Onion Culture

Onion Culture

The essential requirements of a soil upon which to grow onions profitably are a high state of fertility, good mechanical condition, properties – that is, if it contains sufficient sand and humus to be easily worked, is retentive of moisture and fertilizers, and is capable of drainage – all other requirements can be met.

Soil, Vegetation, and Acidity

From Dusty Shelves: Audels Gardeners and Growers Guide teaches us about soil acidity.

Cultivating Questions: Alternative Tillage & Inter-Seeding Techniques

Our intention is not to advocate the oddball living mulches we use with this single row inter-seeding system, but just to show how it is possible to utilize the between-row areas to improve insect habitat, reduce erosion, conserve moisture, fix some nitrogen, and grow a good bit of extra organic matter. If nothing else, experimenting with these alternative practices continues to keep farming exciting as we begin our twentieth season of bio-extensive market gardening.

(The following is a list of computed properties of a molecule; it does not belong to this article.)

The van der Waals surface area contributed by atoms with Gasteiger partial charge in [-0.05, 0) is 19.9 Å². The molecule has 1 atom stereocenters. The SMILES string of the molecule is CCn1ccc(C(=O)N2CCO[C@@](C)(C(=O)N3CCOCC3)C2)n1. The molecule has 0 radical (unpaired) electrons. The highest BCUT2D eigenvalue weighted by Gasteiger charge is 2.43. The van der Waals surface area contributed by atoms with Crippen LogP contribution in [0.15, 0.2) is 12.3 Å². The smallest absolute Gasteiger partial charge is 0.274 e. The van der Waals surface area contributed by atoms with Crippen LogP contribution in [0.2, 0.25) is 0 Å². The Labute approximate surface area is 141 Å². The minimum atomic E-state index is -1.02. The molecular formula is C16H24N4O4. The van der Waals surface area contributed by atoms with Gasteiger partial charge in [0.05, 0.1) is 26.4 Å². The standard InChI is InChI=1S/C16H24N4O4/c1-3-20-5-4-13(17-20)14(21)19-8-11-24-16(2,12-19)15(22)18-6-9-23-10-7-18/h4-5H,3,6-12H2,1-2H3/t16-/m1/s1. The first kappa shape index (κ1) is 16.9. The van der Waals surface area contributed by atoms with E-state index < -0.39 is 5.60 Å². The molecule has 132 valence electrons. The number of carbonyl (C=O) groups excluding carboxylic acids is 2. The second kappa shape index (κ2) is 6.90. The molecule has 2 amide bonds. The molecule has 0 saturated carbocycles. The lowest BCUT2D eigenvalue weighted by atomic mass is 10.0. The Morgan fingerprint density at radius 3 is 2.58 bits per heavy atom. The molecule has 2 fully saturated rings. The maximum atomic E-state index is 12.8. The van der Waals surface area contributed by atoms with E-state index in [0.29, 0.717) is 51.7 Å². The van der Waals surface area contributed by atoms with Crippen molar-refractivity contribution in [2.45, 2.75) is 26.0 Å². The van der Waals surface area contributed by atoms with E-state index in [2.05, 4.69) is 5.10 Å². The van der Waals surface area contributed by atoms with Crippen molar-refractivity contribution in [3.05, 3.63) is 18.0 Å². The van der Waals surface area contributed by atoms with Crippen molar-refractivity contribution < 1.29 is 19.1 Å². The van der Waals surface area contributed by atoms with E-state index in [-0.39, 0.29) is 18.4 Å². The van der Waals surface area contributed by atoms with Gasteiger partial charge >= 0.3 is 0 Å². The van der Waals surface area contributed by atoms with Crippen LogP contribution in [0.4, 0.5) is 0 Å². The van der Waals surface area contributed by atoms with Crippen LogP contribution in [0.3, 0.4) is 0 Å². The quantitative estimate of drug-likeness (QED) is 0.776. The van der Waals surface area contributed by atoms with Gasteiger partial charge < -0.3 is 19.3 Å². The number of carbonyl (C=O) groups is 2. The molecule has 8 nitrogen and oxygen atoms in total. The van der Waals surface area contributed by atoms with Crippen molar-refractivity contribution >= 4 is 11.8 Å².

Cultivating Questions

Cultivating Questions: Concerning the Bioextensive Market Garden

One of our goals when we first started farming here was to develop the farm as a self-contained nutrient system. Unlike the almost complete recycling of nutrients which can take place on a livestock operation, we are always amazed – even a little disturbed – to see how many tons of fertility and organic matter leave the market garden each year with so little returned to the good earth.

Seed Quality from Two Perspectives